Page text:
Addiciton warning signs during the holidays



(The Center Square) — During the holiday season, addiction experts warn families to watch for signs of addiction in their loved ones.

“The stages of addiction look different from person to person and how long they’ve been drinking, using, etc.,” said Stephanie Lewis, clinical director of the Recovery Centers of America in Devon, near Philadelphia.

Lewis, a licensed social worker and someone who’s been in recovery for more than a decade, noted some common signs to look for in younger people off at college or middle-aged parents at home.

Family members growing distant and less communicative, dramatic weight loss or weight gain, grades dropping, asking for money more frequently and mood changes could all hint at something going on.

“What we know is drugs and alcohol are just a symptom of the problem — there’s definitely some problem going on inside that person,” Lewis said.

Colleges have been proactive in recent years to get students with substance abuse issues more help. Saint Joseph’s University hosts a collegiate recovery program with a recovery residence and offers counseling services. Also in Philadelphia, Drexel University has a recovery haven for sober living with peer mentoring and support programs for students.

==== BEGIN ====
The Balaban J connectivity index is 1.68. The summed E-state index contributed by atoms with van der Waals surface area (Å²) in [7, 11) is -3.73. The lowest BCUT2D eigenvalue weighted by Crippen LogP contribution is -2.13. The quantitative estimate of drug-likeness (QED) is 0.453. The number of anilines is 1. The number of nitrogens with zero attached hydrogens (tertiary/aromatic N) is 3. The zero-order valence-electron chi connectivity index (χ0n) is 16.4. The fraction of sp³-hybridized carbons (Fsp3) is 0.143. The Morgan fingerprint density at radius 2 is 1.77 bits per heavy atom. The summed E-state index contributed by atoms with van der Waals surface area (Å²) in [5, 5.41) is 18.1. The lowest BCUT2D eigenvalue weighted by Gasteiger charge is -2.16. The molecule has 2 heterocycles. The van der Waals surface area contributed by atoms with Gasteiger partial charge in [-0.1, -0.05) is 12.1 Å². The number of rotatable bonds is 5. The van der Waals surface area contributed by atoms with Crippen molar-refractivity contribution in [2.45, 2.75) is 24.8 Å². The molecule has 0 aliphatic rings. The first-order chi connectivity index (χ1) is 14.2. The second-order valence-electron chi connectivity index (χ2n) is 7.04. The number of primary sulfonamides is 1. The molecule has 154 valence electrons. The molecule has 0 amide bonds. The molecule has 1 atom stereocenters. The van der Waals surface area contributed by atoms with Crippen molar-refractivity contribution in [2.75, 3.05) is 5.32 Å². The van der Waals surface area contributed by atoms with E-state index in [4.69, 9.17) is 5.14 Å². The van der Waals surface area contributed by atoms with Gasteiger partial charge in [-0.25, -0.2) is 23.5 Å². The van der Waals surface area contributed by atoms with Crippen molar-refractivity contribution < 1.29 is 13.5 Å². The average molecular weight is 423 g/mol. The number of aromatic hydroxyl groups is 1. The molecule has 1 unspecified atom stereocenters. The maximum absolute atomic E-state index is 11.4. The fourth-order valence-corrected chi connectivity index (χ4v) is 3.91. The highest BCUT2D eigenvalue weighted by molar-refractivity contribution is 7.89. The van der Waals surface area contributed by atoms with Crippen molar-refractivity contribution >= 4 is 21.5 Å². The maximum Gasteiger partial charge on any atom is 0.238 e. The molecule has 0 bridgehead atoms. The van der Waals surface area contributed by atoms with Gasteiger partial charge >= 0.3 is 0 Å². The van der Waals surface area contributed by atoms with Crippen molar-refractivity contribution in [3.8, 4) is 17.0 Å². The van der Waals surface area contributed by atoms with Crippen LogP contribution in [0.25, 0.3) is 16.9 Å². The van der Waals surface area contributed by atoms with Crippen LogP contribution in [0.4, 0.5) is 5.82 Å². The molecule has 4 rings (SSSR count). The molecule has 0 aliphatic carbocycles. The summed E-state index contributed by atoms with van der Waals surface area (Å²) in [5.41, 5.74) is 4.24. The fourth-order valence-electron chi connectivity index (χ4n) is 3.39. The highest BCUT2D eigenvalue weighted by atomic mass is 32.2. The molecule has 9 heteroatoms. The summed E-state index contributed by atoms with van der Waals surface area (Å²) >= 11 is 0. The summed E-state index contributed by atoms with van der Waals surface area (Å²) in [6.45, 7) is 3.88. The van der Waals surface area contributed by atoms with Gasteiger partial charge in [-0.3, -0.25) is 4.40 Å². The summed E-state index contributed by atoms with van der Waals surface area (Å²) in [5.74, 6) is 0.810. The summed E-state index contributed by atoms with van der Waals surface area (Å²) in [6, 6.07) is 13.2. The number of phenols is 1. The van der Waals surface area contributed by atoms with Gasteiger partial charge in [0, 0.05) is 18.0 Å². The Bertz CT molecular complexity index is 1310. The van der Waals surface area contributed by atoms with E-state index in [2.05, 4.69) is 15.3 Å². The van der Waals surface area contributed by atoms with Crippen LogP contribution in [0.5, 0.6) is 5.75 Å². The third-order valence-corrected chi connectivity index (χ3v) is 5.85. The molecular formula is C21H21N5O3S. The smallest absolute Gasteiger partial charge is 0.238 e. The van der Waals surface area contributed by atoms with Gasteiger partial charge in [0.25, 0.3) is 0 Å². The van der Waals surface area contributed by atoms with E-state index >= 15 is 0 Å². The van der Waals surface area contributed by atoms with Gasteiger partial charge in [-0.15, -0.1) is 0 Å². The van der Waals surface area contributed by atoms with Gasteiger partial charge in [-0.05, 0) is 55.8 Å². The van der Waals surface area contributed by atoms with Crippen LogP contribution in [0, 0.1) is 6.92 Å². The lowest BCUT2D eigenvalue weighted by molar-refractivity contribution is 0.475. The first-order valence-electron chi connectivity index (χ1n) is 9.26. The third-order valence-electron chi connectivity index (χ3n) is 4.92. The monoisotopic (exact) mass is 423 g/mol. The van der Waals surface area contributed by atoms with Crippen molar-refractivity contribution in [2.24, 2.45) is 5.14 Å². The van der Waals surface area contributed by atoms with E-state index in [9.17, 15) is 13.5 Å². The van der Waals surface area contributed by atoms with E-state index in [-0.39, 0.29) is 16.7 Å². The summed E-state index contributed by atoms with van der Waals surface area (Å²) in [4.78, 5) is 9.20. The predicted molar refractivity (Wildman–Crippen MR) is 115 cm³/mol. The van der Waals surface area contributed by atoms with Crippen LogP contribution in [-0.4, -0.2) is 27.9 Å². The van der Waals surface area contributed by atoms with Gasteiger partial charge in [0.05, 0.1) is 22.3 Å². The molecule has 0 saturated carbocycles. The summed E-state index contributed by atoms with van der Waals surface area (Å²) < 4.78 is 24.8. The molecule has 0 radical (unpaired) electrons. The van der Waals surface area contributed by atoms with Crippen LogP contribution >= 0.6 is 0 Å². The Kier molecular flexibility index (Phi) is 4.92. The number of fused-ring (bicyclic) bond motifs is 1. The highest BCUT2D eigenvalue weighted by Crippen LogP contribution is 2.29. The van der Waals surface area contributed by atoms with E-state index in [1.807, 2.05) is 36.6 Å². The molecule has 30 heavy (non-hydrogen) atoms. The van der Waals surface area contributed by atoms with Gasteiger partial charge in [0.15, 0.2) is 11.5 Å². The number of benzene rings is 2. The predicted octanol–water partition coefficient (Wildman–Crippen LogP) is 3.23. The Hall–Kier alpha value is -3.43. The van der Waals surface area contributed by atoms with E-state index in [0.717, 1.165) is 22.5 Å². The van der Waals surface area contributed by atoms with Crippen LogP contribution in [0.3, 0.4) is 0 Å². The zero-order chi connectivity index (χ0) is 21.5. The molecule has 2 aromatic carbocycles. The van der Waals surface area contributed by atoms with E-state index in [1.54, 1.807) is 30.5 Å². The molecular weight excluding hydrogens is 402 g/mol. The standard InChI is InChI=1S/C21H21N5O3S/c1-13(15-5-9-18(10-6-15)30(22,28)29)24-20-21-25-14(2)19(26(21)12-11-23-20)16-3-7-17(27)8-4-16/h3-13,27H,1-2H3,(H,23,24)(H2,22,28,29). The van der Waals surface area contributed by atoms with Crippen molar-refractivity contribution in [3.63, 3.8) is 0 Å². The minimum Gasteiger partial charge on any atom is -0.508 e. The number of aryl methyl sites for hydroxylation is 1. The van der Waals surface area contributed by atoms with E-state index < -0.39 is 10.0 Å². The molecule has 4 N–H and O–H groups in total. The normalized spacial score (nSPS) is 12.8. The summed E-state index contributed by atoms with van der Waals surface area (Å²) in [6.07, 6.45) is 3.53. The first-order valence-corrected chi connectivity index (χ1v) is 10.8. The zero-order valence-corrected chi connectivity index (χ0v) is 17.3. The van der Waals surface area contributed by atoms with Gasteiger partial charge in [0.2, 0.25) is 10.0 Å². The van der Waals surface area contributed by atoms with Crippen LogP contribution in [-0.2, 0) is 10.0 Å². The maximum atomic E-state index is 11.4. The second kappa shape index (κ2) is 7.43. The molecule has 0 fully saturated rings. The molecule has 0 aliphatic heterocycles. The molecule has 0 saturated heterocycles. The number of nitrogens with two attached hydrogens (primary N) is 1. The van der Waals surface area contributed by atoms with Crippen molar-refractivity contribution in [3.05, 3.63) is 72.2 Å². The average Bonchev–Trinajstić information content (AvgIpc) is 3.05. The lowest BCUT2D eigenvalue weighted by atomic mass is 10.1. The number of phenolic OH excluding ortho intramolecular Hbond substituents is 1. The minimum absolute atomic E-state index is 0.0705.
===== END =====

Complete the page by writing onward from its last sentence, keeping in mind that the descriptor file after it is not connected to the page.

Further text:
Lewis praised such programs in Pennsylvania. Most collegiate recovery programs, though, are in the southeastern part of the state, with other regions lagging behind.

More support programs can help if people are willing to use them.

“For people to get sober and be in recovery, they have to want to do it on their own,” Lewis said. “If people don’t want to be sober, they’re not going to achieve it.”

Other, practical hurdles can make it difficult to get into recovery programs, too.

“You tend to see less women in treatment,” Lewis said. “I think it has a lot to do with childcare issues and responsibilities at home.”

As Pennsylvania will receive money to promote prevention and recovery programs from the opioid settlement over the next two decades, counties are spending the funds in different ways, from medication-assisted treatment in jails and hospitals to hiring recovery support specialists on the local level.

Mercer County, on the Ohio border, recently announced it has spent $122,000 on treatment and counseling. In November, York County approved almost $600,000 of its opioid funds for workforce development, youth mental health, psychiatric care, and expanding treatment services.

For anyone seeking help, or worried about a loved one using drugs, Lewis encouraged them to reach out.

“We’re seeing a lot of people die from opiate deaths on a daily basis so I think finding people to help is better than living in silence,” she said.

The Pennsylvania Department of Health has a hotline the public can call, 1-800-662-HELP, along with online resources.

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